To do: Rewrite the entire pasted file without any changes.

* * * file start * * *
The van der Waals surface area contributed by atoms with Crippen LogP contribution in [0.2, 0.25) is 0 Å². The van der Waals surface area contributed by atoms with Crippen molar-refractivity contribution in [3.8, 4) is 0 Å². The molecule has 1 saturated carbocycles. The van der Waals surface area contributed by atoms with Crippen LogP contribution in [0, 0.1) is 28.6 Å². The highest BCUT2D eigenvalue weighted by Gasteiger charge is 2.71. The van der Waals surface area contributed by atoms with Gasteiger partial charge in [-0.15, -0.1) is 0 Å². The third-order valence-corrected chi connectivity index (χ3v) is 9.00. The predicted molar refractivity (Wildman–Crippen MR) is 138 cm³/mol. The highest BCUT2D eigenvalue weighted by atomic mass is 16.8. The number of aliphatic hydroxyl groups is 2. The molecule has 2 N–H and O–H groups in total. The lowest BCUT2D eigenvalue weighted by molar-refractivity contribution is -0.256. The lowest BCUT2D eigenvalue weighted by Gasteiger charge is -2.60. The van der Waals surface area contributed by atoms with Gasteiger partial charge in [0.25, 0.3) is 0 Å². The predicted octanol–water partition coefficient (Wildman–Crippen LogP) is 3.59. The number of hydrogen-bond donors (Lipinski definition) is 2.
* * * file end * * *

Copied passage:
The van der Waals surface area contributed by atoms with Crippen LogP contribution in [0.2, 0.25) is 0 Å². The van der Waals surface area contributed by atoms with Crippen molar-refractivity contribution in [3.8, 4) is 0 Å². The molecule has 1 saturated carbocycles. The van der Waals surface area contributed by atoms with Crippen LogP contribution in [0, 0.1) is 28.6 Å². The highest BCUT2D eigenvalue weighted by Gasteiger charge is 2.71. The van der Waals surface area contributed by atoms with Gasteiger partial charge in [-0.15, -0.1) is 0 Å². The third-order valence-corrected chi connectivity index (χ3v) is 9.00. The predicted molar refractivity (Wildman–Crippen MR) is 138 cm³/mol. The highest BCUT2D eigenvalue weighted by atomic mass is 16.8. The number of aliphatic hydroxyl groups is 2. The molecule has 2 N–H and O–H groups in total. The lowest BCUT2D eigenvalue weighted by molar-refractivity contribution is -0.256. The lowest BCUT2D eigenvalue weighted by Gasteiger charge is -2.60. The van der Waals surface area contributed by atoms with Gasteiger partial charge in [0.25, 0.3) is 0 Å². The predicted octanol–water partition coefficient (Wildman–Crippen LogP) is 3.59. The number of hydrogen-bond donors (Lipinski definition) is 2.